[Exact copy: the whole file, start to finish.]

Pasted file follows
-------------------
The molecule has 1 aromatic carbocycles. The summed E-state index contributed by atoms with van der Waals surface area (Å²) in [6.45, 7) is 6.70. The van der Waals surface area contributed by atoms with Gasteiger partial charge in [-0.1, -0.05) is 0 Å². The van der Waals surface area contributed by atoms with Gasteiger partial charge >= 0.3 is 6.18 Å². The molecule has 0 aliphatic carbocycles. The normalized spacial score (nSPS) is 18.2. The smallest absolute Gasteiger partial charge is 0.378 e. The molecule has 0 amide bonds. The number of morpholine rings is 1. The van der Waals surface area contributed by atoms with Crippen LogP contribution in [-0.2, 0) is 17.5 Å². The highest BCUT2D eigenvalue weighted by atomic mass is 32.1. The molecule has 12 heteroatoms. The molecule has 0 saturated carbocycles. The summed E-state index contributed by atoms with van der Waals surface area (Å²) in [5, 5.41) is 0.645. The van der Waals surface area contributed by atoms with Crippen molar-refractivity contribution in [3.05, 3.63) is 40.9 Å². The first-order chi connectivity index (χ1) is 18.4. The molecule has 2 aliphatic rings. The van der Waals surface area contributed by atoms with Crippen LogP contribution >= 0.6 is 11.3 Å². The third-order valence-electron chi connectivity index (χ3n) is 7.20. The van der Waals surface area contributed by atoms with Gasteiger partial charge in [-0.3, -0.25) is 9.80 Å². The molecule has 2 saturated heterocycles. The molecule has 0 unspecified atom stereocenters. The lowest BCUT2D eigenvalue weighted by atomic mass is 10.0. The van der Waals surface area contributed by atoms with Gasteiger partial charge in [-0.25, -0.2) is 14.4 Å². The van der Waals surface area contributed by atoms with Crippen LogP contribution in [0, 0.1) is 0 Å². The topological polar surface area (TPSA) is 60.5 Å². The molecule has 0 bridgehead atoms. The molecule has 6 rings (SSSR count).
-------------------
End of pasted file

The molecule has 1 aromatic carbocycles. The summed E-state index contributed by atoms with van der Waals surface area (Å²) in [6.45, 7) is 6.70. The van der Waals surface area contributed by atoms with Gasteiger partial charge in [-0.1, -0.05) is 0 Å². The van der Waals surface area contributed by atoms with Gasteiger partial charge >= 0.3 is 6.18 Å². The molecule has 0 aliphatic carbocycles. The normalized spacial score (nSPS) is 18.2. The smallest absolute Gasteiger partial charge is 0.378 e. The molecule has 0 amide bonds. The number of morpholine rings is 1. The van der Waals surface area contributed by atoms with Crippen LogP contribution in [-0.2, 0) is 17.5 Å². The highest BCUT2D eigenvalue weighted by atomic mass is 32.1. The molecule has 12 heteroatoms. The molecule has 0 saturated carbocycles. The summed E-state index contributed by atoms with van der Waals surface area (Å²) in [5, 5.41) is 0.645. The van der Waals surface area contributed by atoms with Crippen molar-refractivity contribution in [3.05, 3.63) is 40.9 Å². The first-order chi connectivity index (χ1) is 18.4. The molecule has 2 aliphatic rings. The van der Waals surface area contributed by atoms with Crippen LogP contribution >= 0.6 is 11.3 Å². The third-order valence-electron chi connectivity index (χ3n) is 7.20. The van der Waals surface area contributed by atoms with Gasteiger partial charge in [-0.3, -0.25) is 9.80 Å². The molecule has 2 saturated heterocycles. The molecule has 0 unspecified atom stereocenters. The lowest BCUT2D eigenvalue weighted by atomic mass is 10.0. The van der Waals surface area contributed by atoms with Gasteiger partial charge in [-0.25, -0.2) is 14.4 Å². The van der Waals surface area contributed by atoms with Crippen LogP contribution in [0, 0.1) is 0 Å². The topological polar surface area (TPSA) is 60.5 Å². The molecule has 0 bridgehead atoms. The molecule has 6 rings (SSSR count).